A lipopolysaccharide compound of the formula ##STR3## wherein R1 is selected from the group consisting of hydrogen and the core component of enterobacterial lipopolysaccharide, with or without the O-antigen present, R2 is selected from the groups H and PO3 H2, and a R3 is selected from the group consisting of H, β-hydroxymyristoyl, and a 3-acyloxyacyl residue having the formula: ##STR4## and wherein X and Y can have a value of from 0 up to about 20 and preferably 10, 12 or 14.
The compounds prepared by the present invention are therefore substantially pure compounds and not mixtures of partially de-O-acylated compounds.
All of the uses that are disclosed in the literature for MPL can be entertained with respect to d3-MPL and, especially, d3-DPL. Thse include (a) use as an adjuvant, (b) protection against radiation, (c) protection against gram negative septicemia and associated endotoxemia, (d) protection against non-specific infectious challenges, and (e) treatment of neoplastic disease. The de-3-O-acylated materials are used in the same way as MPL in all of these applications, i.e., at the same doses, in the same combinations.
Additionally, d3-LPS can be used as a vaccine against gram-negative infections. In this regard, the material is prepared from LPS obtained from either a wild-type strain of a gram negative organism or else from a strain that has a partially-complete (and therefore antigenically cross-reactive) core region (e.g. E. coli J5). Such d3-LPS can be administered either in saline, in a lipid emulsion system, or in an oil-in-water emulsion (1-2% squalane or squalene, 0.2% Tween 80). In the latter case, other bacterially-derived immunostimulants (CWS, TDM) can be used in combination with D3-LPS. The amount of d3-LPS per dose is between about 10 and about 1000 μg, and preferably between about 20 and about 200 μg. CWS and TDM, if used, and at similar levels per dose.
The following examples are illustrative of the present invention.
580 mg of crude E. coli D31m4 MPL was dissolved in 250 mls of chloroform:methanol 2:1 (v/v). This solution was transferred to a 1 liter separatory funnel, where it was washed with 100 mls 0.5M Na2 CO3, pH 10.5. The organic phase was removed, and the solvent was stripped off by flash evaporation using a water aspirator and a bath temperature of 45° C. The resulting residue contained 615.9 mg of de-3-O-acylated MPL (d3-MPL), as judged by thin layer chromatography (Silica gel 60, chloroform:methanol:water:ammonium hydroxide 50:31:6:2 (v/v); plates visualized by spraying with ammonium molybdate in ethanol (10% w/v) and charring).
MPL and d3-MPL (prepared in Example 1, above) were dispersed in sterile water containing 0.2% triethylamine (TEA; v/v) to a concentration of 2.0 mg/ml. An ultrasonic bath and mild warming (45°-50° C.) promoted solubilization. To these solutions were added equal volumes of 1.8% NaCl (w/v), giving final solutions that contained 1.0 ug/ml MPL or d3-MPL, 0.9% NaCl (w/v), and 0.1% TEA (v/v). The toxicity of these solutions in 11 day-old chick embryos was then assessed by the method of Milner and Finklestein (J. Infect. Diseases 116, 259: 1966). The chick embryo 50% lethal doses (CELD50) were calculated by the method of Reed and Muench (Am. J. Hyg. 27, 493: 1938). The CELD50 of the crude MPL used in Example 1 was found to be less than 1 μg. On the other hand, the d3-MPL did not kill any chick embryos even at 20 μg, the highest dilution tested.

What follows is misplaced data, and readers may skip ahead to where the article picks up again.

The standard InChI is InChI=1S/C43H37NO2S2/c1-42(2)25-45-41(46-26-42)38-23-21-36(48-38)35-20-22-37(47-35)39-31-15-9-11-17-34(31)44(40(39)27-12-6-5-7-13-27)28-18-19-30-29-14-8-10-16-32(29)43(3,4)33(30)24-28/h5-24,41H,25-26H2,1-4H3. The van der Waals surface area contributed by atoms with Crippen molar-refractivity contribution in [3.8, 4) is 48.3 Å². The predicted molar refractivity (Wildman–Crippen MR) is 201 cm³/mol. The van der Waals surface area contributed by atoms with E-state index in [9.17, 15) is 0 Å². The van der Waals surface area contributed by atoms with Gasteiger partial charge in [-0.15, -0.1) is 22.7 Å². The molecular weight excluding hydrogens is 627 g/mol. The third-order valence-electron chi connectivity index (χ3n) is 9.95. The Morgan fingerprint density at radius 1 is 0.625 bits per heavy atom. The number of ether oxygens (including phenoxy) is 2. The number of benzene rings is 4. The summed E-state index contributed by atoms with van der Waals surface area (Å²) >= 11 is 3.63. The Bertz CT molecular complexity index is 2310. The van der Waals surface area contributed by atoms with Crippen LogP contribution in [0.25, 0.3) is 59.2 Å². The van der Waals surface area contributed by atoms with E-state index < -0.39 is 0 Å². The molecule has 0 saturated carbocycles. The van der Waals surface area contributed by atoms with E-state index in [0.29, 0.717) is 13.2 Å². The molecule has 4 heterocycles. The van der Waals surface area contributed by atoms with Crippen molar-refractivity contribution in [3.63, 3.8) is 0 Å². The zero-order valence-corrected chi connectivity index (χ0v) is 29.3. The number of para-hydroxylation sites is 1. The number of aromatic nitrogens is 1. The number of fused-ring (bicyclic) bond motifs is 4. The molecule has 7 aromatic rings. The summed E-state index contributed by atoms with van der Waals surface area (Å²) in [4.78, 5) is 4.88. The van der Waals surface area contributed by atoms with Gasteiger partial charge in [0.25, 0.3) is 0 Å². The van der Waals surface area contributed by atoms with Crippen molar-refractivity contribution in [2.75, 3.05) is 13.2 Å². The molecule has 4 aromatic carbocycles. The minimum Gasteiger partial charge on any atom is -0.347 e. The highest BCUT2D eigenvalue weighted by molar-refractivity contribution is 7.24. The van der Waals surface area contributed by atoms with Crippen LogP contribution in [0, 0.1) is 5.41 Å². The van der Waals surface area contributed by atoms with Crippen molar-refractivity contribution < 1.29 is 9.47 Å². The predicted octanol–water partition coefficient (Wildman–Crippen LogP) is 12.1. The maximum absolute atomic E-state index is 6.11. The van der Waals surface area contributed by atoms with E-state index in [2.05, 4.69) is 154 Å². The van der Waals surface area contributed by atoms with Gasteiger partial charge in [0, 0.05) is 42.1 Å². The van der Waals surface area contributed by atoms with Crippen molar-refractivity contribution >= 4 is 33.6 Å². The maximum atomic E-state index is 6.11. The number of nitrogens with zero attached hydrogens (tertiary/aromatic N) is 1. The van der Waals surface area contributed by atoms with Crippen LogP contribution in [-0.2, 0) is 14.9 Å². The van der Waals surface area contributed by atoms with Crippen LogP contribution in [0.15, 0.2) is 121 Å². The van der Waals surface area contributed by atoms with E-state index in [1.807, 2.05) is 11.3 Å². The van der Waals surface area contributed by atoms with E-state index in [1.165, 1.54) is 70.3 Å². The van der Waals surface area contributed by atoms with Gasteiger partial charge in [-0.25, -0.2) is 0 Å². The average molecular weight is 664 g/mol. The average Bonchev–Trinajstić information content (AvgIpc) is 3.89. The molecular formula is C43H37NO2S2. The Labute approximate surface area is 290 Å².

Into a 4 ml screw-top vial was placed 10.1 mg S. minnesota R595 LPS. 2.0 ml sterile water was added to the vial, which was then capped and sonicated for 3 min. at room temperature. The vial was then placed in a boiling water bath. After 5 min. the vial was removed from the bath and 67 ul TEA was added to the solution, with stirring. The vial was capped and allowed to stand at room temperature for 43 hr. At this time, the extent of de-3-O-acylation was assessed by first subjecting a small portion of the reaction solution to acid hydrolysis, in order to convert all of the LPS to MPL. This was accomplished by adding 0.3 ml of 0.47N HCl to a 0.2 ml aliquot of the reaction solution, then placing the acidified solution into an oil bath (130° C.) for 10 min. The solution was stirred during this time. The solution was then cooled in an ice-water bath, and the MPL was extracted using 1.0 ml of chloroform:methanol 2:1 (CM 2:1; v/v). A control solution was prepared by dispersing 1.00 mg LPS in 0.2 ml water plus 6.7 ul TEA, adding 0.3 ml of 0.47N HCl, incubating in a 130° C. oil bath for 10 min., cooling and extracting with CM 2:1. The alkaline-hydrolyzed material and the control were then analyzed by TLC, as described in Example 1. TLC revealed that almost all of the MPL from the TEA-treated LPS was de-3-O-acylated, which indicated that the TEA treatment had resulted in the production of d3-LPS. The control sample, which had not been exposed TEA for the extended period, appeared identical to MPL from untreated LPS. The TEA hydrolysis reaction was therefore judged to be complete. The remaining reaction mixture was dialyzed against distilled water (6,000-8,000 MWt cutoff) and lyophilized, yielding 8.45 mg d3-LPS.